|Author:||Jahansooz, M. R. ; Yunusa, I. A. M. ; Coventry, D. R. ; Palmer, A. R. ; Eamus, D.|
|Book Group Author:||NA|
A renewed interest in mixed cropping for its potential to boost yields through increased capture and use of solar radiation and soil-water by the component species. This led to the present study, in which we assessed the performance of wheat and chickpea, grown as sole crops or mixed at half their sole crop populations for their capacity to capture and use solar radiation and soil-water. Trials were conducted in the drought season of 1994 and with or without supplementary irrigation in an average rainfall season of 1995. For the rainfed crops in both years, there was no advantage of mixed crops over wheat grown as a sole crop (wheat-s) either in terms of green area index (GAI), fraction of photosynthetically active radiation intercepted by the canopy (iPAR), dry matter (DM) or grain yield produced. The lack of a yield advantage of mixed cropping was associated with poor canopy development and low yielding capacity of chickpea; it was unable to compensate for its reduced population density in the mixture. Grain yield for chickpea in the mixed crop (chickpea-m) averaged just 29% that of its sole crop (chickpea-s), whereas wheat grown in mixture (wheat-m) produced 72% the yield for wheat-s. Supplementary irrigation from early spring onwards in 1995 increased yield for chickpea-m by 44% over that of chickpea-s, while yield for wheat-m fell to 65% that for wheat-s. Every millimetre of irrigation water increased yield by 10.0, 3.8 and 12.5 kg ha-1 for wheat-s, mixed crop and chickpea-s, respectively. Mixed cropping did not affect the time taken by either wheat or chickpea to attain maximum growth rate, flowering or maturity. The land equivalent ratio (LER) based on grain yields for wheat-chickpea intercropping were 1.01 in 1994, 1.02 without irrigation in 1995, and 1.10 with irrigation in 1995. Neither radiation-use-efficiency nor water-use-efficiency was improved by mixed cropping compared with wheat-s. The poor performance of the mixed crop was ascribed to its poor canopy development early in the season, especially by the chickpea that resulted in low iPAR and transpiration. It is concluded that there was no advantage of growing wheat and chickpea in mixed crops in southern cereal belts of Australia if total biomass or grain yield is the primary purpose.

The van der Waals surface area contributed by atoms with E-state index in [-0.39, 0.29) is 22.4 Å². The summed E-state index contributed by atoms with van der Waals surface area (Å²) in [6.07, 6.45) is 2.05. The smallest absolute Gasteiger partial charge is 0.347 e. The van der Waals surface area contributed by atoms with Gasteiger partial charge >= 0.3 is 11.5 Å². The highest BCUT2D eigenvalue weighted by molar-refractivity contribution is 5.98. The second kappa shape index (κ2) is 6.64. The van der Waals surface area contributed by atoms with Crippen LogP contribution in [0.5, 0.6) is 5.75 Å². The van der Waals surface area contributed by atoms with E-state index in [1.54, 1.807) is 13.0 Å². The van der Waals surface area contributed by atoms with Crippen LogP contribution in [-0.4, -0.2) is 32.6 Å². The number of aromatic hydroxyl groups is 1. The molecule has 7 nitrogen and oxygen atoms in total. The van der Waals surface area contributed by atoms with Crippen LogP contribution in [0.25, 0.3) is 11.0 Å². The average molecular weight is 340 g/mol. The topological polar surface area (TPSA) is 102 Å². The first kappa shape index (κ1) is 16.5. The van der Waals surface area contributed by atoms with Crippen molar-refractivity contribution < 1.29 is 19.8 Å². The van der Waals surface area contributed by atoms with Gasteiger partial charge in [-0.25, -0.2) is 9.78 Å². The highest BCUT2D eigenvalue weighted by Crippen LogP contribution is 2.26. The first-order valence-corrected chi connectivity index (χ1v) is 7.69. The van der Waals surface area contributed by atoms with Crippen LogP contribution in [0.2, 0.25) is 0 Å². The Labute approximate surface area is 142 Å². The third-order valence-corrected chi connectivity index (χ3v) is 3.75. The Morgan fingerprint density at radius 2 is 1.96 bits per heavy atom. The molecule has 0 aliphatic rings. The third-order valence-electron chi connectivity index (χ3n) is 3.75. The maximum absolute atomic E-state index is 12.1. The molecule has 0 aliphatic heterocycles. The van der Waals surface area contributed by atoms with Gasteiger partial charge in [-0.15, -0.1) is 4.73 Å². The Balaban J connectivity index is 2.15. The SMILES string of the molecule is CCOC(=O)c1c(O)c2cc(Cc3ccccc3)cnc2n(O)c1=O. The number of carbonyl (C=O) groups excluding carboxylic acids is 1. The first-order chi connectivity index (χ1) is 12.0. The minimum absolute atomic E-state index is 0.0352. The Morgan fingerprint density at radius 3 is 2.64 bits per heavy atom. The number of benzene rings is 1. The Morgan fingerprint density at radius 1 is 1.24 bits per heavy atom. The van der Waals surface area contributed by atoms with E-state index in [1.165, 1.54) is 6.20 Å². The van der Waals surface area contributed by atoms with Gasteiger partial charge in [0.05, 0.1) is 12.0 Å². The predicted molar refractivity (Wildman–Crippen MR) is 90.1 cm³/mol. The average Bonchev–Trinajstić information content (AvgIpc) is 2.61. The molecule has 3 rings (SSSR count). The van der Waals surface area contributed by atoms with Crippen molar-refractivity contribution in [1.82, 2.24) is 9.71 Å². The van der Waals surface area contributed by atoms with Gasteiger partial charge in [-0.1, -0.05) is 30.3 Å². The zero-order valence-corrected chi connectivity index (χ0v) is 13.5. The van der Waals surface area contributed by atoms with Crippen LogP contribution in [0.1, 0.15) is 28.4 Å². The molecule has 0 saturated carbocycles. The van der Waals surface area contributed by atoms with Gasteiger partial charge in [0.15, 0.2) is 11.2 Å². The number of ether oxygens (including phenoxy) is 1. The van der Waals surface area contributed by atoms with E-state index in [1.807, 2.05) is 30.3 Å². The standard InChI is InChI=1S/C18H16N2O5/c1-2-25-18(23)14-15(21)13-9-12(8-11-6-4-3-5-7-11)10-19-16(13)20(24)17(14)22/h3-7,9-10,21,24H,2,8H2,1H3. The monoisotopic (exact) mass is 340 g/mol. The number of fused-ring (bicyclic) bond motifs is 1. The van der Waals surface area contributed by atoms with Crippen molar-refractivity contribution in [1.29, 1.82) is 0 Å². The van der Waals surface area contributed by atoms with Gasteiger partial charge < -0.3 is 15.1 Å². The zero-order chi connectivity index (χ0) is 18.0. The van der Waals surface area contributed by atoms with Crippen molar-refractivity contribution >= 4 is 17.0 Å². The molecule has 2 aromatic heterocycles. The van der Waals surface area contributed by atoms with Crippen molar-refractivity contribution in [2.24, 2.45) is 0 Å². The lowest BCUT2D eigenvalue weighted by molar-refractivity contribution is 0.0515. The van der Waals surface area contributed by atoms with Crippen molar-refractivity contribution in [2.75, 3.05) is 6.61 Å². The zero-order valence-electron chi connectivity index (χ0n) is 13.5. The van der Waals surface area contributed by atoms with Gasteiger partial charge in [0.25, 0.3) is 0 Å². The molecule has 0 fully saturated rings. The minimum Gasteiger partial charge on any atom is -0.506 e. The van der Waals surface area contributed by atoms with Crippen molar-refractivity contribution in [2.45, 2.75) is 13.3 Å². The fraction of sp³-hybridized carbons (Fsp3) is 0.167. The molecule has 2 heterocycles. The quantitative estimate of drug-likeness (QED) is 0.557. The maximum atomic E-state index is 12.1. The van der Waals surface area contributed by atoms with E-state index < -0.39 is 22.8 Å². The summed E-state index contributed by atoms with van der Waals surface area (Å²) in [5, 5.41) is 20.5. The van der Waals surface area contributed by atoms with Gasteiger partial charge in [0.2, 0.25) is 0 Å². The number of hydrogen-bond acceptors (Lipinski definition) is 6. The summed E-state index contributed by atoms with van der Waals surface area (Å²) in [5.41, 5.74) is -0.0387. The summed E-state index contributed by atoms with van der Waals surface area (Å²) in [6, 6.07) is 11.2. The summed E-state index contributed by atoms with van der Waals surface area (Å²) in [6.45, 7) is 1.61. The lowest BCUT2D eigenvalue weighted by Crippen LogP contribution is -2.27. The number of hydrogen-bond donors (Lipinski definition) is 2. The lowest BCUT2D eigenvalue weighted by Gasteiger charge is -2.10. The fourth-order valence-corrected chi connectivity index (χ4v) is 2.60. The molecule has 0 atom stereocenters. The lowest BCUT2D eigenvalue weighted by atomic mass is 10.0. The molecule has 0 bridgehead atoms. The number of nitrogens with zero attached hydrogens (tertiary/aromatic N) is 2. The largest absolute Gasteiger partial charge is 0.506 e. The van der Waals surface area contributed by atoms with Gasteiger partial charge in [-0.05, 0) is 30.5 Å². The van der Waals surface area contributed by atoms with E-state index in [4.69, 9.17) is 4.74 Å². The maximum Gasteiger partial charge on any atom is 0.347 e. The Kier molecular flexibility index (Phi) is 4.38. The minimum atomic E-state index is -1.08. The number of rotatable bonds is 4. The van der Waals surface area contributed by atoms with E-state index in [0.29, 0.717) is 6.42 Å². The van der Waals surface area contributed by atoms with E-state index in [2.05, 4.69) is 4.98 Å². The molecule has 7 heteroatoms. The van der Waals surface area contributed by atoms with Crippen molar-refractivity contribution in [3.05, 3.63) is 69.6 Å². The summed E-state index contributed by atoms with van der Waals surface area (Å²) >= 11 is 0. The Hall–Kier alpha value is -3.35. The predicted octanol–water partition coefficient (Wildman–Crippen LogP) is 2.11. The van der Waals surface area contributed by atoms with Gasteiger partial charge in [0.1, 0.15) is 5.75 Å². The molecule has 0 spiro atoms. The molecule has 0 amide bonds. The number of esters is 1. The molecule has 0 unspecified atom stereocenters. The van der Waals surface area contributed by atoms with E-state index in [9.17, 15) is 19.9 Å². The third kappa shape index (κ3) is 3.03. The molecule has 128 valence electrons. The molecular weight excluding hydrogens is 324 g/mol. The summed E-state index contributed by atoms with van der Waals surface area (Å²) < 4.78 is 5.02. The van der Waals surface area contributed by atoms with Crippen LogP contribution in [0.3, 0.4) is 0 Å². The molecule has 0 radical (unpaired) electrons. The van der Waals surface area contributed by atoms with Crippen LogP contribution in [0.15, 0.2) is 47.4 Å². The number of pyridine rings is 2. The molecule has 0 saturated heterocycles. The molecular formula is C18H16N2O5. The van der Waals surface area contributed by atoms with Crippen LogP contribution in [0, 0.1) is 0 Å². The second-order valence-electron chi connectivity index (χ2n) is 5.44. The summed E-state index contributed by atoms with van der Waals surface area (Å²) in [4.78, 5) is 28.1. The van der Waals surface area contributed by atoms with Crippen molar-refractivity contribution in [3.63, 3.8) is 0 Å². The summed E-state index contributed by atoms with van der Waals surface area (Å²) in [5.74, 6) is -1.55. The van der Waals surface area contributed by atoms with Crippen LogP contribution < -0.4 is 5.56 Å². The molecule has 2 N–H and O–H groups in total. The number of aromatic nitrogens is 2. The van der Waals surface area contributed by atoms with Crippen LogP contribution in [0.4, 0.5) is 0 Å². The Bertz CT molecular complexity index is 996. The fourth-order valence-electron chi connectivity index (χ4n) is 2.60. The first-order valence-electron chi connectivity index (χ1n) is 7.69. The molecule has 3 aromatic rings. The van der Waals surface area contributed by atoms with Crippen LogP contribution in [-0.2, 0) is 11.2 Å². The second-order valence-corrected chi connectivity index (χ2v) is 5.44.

|Pages:||275 - 282|
|Journal:||European Journal of Agronomy|
canopy, chickpeas, crop yield, dry matter, flowering,growth, growth rate, intercropping, irrigation, irrigation water,maturation period, mixed cropping, photosynthesis, plant waterrelations, population density, soil water, solar radiation, solecropping, transpiration, water use efficiency, wheat, Australia, SouthAustralia, Cicer arietinum, Triticum, Triticum aestivum, Australasia,Oceania, Developed Countries, Commonwealth of Nations, OECD Countries,Cicer, Papilionoideae, Fabaceae, Fabales, dicotyledons, angiosperms,Spermatophyta, plants, eukaryotes, Australia, Triticum, Poaceae,Cyperales, monocotyledons, anthesis, carbon assimilation, carbon dioxidefixation, leaf canopy, soil moisture, sunlight, watering, Field Crops(FF005) (New March 2000), Plant Water Relations (FF062), PlantProduction (FF100), Plant Cropping Systems (FF150), Soil Physics(JJ300), Soil Water Management (Irrigation and Drainage) (JJ800)(Revised June 2002) [formerly Soil Water Management]